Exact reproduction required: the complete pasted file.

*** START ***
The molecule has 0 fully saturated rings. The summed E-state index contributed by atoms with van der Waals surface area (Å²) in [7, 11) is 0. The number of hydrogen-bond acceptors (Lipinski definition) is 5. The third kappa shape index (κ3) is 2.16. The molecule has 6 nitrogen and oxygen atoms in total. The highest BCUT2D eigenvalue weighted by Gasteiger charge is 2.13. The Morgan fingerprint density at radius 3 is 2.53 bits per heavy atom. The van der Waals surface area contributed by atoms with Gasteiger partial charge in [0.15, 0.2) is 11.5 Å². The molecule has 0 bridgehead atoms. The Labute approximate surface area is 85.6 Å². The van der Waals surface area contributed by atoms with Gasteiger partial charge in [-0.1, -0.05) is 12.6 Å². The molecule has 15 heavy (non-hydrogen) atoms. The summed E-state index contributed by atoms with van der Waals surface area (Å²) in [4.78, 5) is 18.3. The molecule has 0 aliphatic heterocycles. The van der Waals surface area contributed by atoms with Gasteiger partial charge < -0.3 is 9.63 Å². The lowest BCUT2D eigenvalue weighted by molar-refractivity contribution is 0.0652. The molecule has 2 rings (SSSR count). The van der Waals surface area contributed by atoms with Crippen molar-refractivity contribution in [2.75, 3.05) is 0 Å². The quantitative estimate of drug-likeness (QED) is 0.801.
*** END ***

The molecule has 0 fully saturated rings. The summed E-state index contributed by atoms with van der Waals surface area (Å²) in [7, 11) is 0. The number of hydrogen-bond acceptors (Lipinski definition) is 5. The third kappa shape index (κ3) is 2.16. The molecule has 6 nitrogen and oxygen atoms in total. The highest BCUT2D eigenvalue weighted by Gasteiger charge is 2.13. The Morgan fingerprint density at radius 3 is 2.53 bits per heavy atom. The van der Waals surface area contributed by atoms with Gasteiger partial charge in [0.15, 0.2) is 11.5 Å². The molecule has 0 bridgehead atoms. The Labute approximate surface area is 85.6 Å². The van der Waals surface area contributed by atoms with Gasteiger partial charge in [-0.1, -0.05) is 12.6 Å². The molecule has 15 heavy (non-hydrogen) atoms. The summed E-state index contributed by atoms with van der Waals surface area (Å²) in [4.78, 5) is 18.3. The molecule has 0 aliphatic heterocycles. The van der Waals surface area contributed by atoms with Gasteiger partial charge < -0.3 is 9.63 Å². The lowest BCUT2D eigenvalue weighted by molar-refractivity contribution is 0.0652. The molecule has 2 rings (SSSR count). The van der Waals surface area contributed by atoms with Crippen molar-refractivity contribution in [2.75, 3.05) is 0 Å². The quantitative estimate of drug-likeness (QED) is 0.801.